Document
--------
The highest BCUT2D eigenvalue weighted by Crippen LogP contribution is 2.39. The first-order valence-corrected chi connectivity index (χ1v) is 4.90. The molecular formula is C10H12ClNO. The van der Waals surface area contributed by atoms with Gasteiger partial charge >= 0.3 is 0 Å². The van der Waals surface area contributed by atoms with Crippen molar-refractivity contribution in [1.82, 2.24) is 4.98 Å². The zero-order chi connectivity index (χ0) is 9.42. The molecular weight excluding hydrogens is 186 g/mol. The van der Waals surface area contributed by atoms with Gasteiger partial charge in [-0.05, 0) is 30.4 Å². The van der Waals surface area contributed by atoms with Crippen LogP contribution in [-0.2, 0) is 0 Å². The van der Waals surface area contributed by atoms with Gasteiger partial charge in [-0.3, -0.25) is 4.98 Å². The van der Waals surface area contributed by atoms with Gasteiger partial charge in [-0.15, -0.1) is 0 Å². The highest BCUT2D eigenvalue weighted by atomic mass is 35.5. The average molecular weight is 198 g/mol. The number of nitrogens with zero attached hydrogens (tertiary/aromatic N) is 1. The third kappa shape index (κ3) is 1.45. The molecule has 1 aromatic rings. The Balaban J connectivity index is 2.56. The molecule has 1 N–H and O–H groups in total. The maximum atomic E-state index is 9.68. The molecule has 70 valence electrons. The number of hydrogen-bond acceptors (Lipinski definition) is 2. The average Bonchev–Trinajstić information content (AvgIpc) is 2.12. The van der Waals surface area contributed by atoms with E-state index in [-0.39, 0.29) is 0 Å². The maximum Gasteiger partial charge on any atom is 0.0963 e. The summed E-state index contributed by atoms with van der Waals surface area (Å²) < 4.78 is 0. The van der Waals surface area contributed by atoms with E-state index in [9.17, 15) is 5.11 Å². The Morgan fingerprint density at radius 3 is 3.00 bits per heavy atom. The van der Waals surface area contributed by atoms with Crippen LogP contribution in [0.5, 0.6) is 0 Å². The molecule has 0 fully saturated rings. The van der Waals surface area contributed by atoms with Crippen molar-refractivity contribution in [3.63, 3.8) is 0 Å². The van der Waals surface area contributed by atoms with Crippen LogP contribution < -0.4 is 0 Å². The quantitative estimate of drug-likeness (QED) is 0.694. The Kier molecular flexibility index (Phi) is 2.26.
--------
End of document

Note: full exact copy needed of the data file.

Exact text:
The highest BCUT2D eigenvalue weighted by Crippen LogP contribution is 2.39. The first-order valence-corrected chi connectivity index (χ1v) is 4.90. The molecular formula is C10H12ClNO. The van der Waals surface area contributed by atoms with Gasteiger partial charge >= 0.3 is 0 Å². The van der Waals surface area contributed by atoms with Crippen molar-refractivity contribution in [1.82, 2.24) is 4.98 Å². The zero-order chi connectivity index (χ0) is 9.42. The molecular weight excluding hydrogens is 186 g/mol. The van der Waals surface area contributed by atoms with Gasteiger partial charge in [-0.05, 0) is 30.4 Å². The van der Waals surface area contributed by atoms with Crippen LogP contribution in [-0.2, 0) is 0 Å². The van der Waals surface area contributed by atoms with Gasteiger partial charge in [-0.3, -0.25) is 4.98 Å². The van der Waals surface area contributed by atoms with Gasteiger partial charge in [-0.15, -0.1) is 0 Å². The highest BCUT2D eigenvalue weighted by atomic mass is 35.5. The average molecular weight is 198 g/mol. The number of nitrogens with zero attached hydrogens (tertiary/aromatic N) is 1. The third kappa shape index (κ3) is 1.45. The molecule has 1 aromatic rings. The Balaban J connectivity index is 2.56. The molecule has 1 N–H and O–H groups in total. The maximum atomic E-state index is 9.68. The molecule has 70 valence electrons. The number of hydrogen-bond acceptors (Lipinski definition) is 2. The average Bonchev–Trinajstić information content (AvgIpc) is 2.12. The van der Waals surface area contributed by atoms with E-state index in [-0.39, 0.29) is 0 Å². The maximum Gasteiger partial charge on any atom is 0.0963 e. The summed E-state index contributed by atoms with van der Waals surface area (Å²) < 4.78 is 0. The van der Waals surface area contributed by atoms with E-state index in [9.17, 15) is 5.11 Å². The Morgan fingerprint density at radius 3 is 3.00 bits per heavy atom. The van der Waals surface area contributed by atoms with Crippen LogP contribution in [0.5, 0.6) is 0 Å². The molecule has 0 fully saturated rings. The van der Waals surface area contributed by atoms with Crippen molar-refractivity contribution in [3.63, 3.8) is 0 Å². The van der Waals surface area contributed by atoms with Crippen LogP contribution < -0.4 is 0 Å². The quantitative estimate of drug-likeness (QED) is 0.694. The Kier molecular flexibility index (Phi) is 2.26.